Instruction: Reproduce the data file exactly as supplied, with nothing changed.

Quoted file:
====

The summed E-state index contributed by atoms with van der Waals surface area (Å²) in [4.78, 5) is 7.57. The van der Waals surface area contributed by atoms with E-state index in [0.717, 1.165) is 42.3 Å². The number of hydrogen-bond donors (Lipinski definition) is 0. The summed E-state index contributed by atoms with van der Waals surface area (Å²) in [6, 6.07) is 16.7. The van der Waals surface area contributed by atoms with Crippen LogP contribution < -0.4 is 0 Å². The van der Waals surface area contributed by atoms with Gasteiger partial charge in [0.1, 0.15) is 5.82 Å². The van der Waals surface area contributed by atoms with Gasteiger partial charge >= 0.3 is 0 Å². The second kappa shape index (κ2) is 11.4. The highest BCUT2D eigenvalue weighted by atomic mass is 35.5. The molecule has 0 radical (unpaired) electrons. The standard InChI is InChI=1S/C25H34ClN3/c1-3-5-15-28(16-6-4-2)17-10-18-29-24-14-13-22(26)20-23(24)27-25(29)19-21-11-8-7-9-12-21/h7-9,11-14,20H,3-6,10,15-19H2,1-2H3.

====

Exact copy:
The summed E-state index contributed by atoms with van der Waals surface area (Å²) in [4.78, 5) is 7.57. The van der Waals surface area contributed by atoms with E-state index in [0.717, 1.165) is 42.3 Å². The number of hydrogen-bond donors (Lipinski definition) is 0. The summed E-state index contributed by atoms with van der Waals surface area (Å²) in [6, 6.07) is 16.7. The van der Waals surface area contributed by atoms with Crippen LogP contribution < -0.4 is 0 Å². The van der Waals surface area contributed by atoms with Gasteiger partial charge in [0.1, 0.15) is 5.82 Å². The van der Waals surface area contributed by atoms with Gasteiger partial charge >= 0.3 is 0 Å². The second kappa shape index (κ2) is 11.4. The highest BCUT2D eigenvalue weighted by atomic mass is 35.5. The molecule has 0 radical (unpaired) electrons. The standard InChI is InChI=1S/C25H34ClN3/c1-3-5-15-28(16-6-4-2)17-10-18-29-24-14-13-22(26)20-23(24)27-25(29)19-21-11-8-7-9-12-21/h7-9,11-14,20H,3-6,10,15-19H2,1-2H3.